“Turns & Chances” and the twists that brought everything together…

As of next week, I’m delighted to say that you will have the opportunity to read my novella “Turns & Chances” as an ebook, available for all formats and through Amazon, B&N and Kobo. Like A Few Further Tales of Einarinn, this will be published by Wizard’s Tower Press and as before, I am indebted to Antimatter ePress for turning the original text into such a high quality electronic version. So to whet your appetite, here’s the cover for you to admire, with Edward Miller’s splendid artwork.

Turns & Chances - cover art by Edward Miller

People often ask authors where they get their ideas. Like many of my friends and colleagues, I explain that getting the ideas isn’t the problem. Writers find them everywhere. They turn up even when you’re not looking for them; plot hooks, what-if questions, intriguing characters, an atmospheric place, an unnerving thought. There are times, especially when you’re in the throes of writing an entirely different book, when you virtually have to beat off such distractions with a stick.

Besides, one idea is not enough. Any one of those things I’ve just mentioned can be the start of a new story but only if the other essential elements are readily to hand. A place needs characters to people it. Characters need a plot to prompt action and reaction. Both plot and people must be solidly rooted in and naturally arising from the places that have made them. It’s a complex alchemy.

So every writer I know has inert story elements hanging around in the back of their mind or in some notebook or a file on their hard drive, waiting for the catalyst which will turn them into story-telling gold. The country of Lescar was just one such idea for me. When I was writing the Tales of Einarinn, I had mercenary characters like Halice, Sorgrad and Gren. To give them that necessary depth of background, I sketched in this divided and fractious realm, Lescar, plagued by intermittent warfare thanks to six rival dukes all seeking the High King’s crown. So mercenaries had somewhere to learn their skills and earn their money and as far as the Tales was concerned, that’s all I or anyone else needed to know.

Only I couldn’t help thinking about Lescar, while I was writing about the Aldabreshin Archipelago. What was life really like for the ordinary people stuck there; the ones who weren’t rival nobles or mercenaries? It must be pretty grim… Was there a story in that…? No, not according to my husband, always an invaluable sounding board for ideas, and as necessarily blunt as only a writer’s beloved must be. His precise words were ‘It’ll be a boring story about peasants covered in mud.’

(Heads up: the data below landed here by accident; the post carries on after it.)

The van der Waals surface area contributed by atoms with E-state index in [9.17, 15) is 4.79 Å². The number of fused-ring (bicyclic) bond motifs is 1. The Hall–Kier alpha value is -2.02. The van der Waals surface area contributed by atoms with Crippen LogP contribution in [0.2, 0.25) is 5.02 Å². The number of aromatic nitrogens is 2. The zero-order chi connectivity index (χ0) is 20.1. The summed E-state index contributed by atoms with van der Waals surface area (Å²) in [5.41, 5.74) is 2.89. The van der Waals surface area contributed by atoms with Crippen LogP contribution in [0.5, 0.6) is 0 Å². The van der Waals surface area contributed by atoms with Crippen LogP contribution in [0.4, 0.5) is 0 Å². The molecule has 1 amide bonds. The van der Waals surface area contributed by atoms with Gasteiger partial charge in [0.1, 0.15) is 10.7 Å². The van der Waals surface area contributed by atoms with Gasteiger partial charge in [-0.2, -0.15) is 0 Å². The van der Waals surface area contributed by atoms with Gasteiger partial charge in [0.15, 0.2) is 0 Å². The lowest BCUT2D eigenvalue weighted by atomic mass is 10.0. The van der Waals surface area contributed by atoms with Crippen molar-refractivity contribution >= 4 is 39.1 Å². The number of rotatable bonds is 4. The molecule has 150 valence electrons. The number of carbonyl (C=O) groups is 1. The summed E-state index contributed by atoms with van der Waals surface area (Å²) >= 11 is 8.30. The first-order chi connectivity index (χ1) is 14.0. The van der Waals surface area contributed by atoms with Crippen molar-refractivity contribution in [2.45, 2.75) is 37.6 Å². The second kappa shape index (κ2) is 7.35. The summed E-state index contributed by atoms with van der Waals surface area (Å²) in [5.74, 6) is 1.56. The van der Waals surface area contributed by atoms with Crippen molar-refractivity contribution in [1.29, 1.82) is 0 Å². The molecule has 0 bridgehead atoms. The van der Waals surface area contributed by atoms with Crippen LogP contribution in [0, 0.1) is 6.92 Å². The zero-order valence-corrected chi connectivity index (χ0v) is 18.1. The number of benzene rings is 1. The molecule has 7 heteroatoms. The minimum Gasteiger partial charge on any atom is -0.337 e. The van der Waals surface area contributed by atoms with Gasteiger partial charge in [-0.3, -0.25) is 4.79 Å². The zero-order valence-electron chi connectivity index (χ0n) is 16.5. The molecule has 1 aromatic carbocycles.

He was right. I couldn’t do anything more with this idea until I had those other elements which would make it more than a story boring peasants covered in mud. So I set it aside. Then, some while later, I found myself wondering what those peasants might do, if some of them decided they were as mad as hell and not about to take being covered in mud any longer? What could they actually do, to protect their own people and look after their own interests? After all, they would still be subject to these warring dukes who have these murderous mercenaries to call on to crush dissent? Perhaps they could find some way to take advantage of their overlords and those hirelings dismissing them as just peasants covered in mud…?

Now I had the start of a story but another thing a writer soon learns is that stories come in different lengths. Some ideas are short story ideas. Some are novel-length. I knew this was more than a short story but equally clearly, it wasn’t a novel. So what could I do with it? In 2004 PS Publishing kindly provided the answer, by inviting me to write a novella for them. Turns & Chances was the result, published in both hardcover and paperback with Edward Miller’s fantastic cover art, which he’s generously given us permission to use for the ebook as well.

Though of course, that wasn’t the end of the story. PS Publishing invite other authors to write introductions to their novellas and so Chaz Brenchley offered his insights into this story. As so often, a fresh pair of eyes showed me things which I would never otherwise have seen about my own work. That final and essential ingredient is what turned Turns & Chances into the source of The Chronicles of the Lescari Revolution. Chaz has also been kind enough to allow us to include his Introduction in the ebook, so you’ll be able to discover that final twist for yourself.

Author: Juliet

Juliet E McKenna is a British fantasy author living in the Cotswolds, UK. Loving history, myth and other worlds since she first learned to read, she has written fifteen epic fantasy novels so far. Her debut, The Thief’s Gamble, began The Tales of Einarinn in 1999, followed by The Aldabreshin Compass sequence, The Chronicles of the Lescari Revolution, and The Hadrumal Crisis trilogy. The Green Man’s Heir was her first modern fantasy inspired by British folklore in 2018, and The Green Man’s Quarry in 2023 is the sixth title in this ongoing series. Her 2023 novel The Cleaving is a female-centred retelling of the story of King Arthur, while her shorter stories include forays into dark fantasy, steampunk and science fiction. She promotes SF&Fantasy by reviewing, by blogging on book trade issues, attending conventions and teaching creative writing. She has served as a judge for major genre awards. As J M Alvey, she has written historical murder mysteries set in ancient Greece.

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